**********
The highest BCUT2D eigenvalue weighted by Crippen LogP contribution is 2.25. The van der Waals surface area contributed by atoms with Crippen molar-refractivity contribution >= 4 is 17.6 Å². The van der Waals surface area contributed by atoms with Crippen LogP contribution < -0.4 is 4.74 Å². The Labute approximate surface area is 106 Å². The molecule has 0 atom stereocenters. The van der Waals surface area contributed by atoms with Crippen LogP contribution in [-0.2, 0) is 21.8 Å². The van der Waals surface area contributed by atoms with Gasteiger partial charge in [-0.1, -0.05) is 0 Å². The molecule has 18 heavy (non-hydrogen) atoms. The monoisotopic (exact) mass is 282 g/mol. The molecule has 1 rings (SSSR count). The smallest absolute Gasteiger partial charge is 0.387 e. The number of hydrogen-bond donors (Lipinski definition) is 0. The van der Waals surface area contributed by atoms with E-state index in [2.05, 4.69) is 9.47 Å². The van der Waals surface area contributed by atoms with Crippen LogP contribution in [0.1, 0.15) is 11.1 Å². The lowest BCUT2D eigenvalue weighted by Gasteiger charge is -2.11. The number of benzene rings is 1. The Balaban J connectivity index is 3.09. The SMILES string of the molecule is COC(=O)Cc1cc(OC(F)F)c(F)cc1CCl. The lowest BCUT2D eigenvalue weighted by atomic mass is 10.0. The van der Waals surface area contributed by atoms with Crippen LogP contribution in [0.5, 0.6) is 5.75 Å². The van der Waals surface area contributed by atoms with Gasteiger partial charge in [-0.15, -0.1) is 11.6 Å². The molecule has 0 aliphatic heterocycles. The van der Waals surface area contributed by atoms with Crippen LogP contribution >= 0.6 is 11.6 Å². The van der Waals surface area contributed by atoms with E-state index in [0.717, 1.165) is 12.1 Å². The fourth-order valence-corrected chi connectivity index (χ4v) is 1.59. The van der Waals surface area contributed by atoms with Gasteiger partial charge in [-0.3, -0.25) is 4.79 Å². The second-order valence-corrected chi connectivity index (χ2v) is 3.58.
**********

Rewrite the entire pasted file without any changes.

The highest BCUT2D eigenvalue weighted by Crippen LogP contribution is 2.25. The van der Waals surface area contributed by atoms with Crippen molar-refractivity contribution >= 4 is 17.6 Å². The van der Waals surface area contributed by atoms with Crippen LogP contribution < -0.4 is 4.74 Å². The Labute approximate surface area is 106 Å². The molecule has 0 atom stereocenters. The van der Waals surface area contributed by atoms with Crippen LogP contribution in [-0.2, 0) is 21.8 Å². The van der Waals surface area contributed by atoms with Gasteiger partial charge in [-0.1, -0.05) is 0 Å². The molecule has 18 heavy (non-hydrogen) atoms. The monoisotopic (exact) mass is 282 g/mol. The molecule has 1 rings (SSSR count). The smallest absolute Gasteiger partial charge is 0.387 e. The number of hydrogen-bond donors (Lipinski definition) is 0. The van der Waals surface area contributed by atoms with E-state index in [2.05, 4.69) is 9.47 Å². The van der Waals surface area contributed by atoms with Crippen LogP contribution in [0.1, 0.15) is 11.1 Å². The lowest BCUT2D eigenvalue weighted by Gasteiger charge is -2.11. The number of benzene rings is 1. The Balaban J connectivity index is 3.09. The SMILES string of the molecule is COC(=O)Cc1cc(OC(F)F)c(F)cc1CCl. The lowest BCUT2D eigenvalue weighted by atomic mass is 10.0. The van der Waals surface area contributed by atoms with Crippen LogP contribution in [0.5, 0.6) is 5.75 Å². The van der Waals surface area contributed by atoms with Gasteiger partial charge in [-0.15, -0.1) is 11.6 Å². The molecule has 0 aliphatic heterocycles. The van der Waals surface area contributed by atoms with Crippen LogP contribution >= 0.6 is 11.6 Å². The van der Waals surface area contributed by atoms with E-state index in [0.717, 1.165) is 12.1 Å². The fourth-order valence-corrected chi connectivity index (χ4v) is 1.59. The van der Waals surface area contributed by atoms with Gasteiger partial charge in [-0.3, -0.25) is 4.79 Å². The second-order valence-corrected chi connectivity index (χ2v) is 3.58.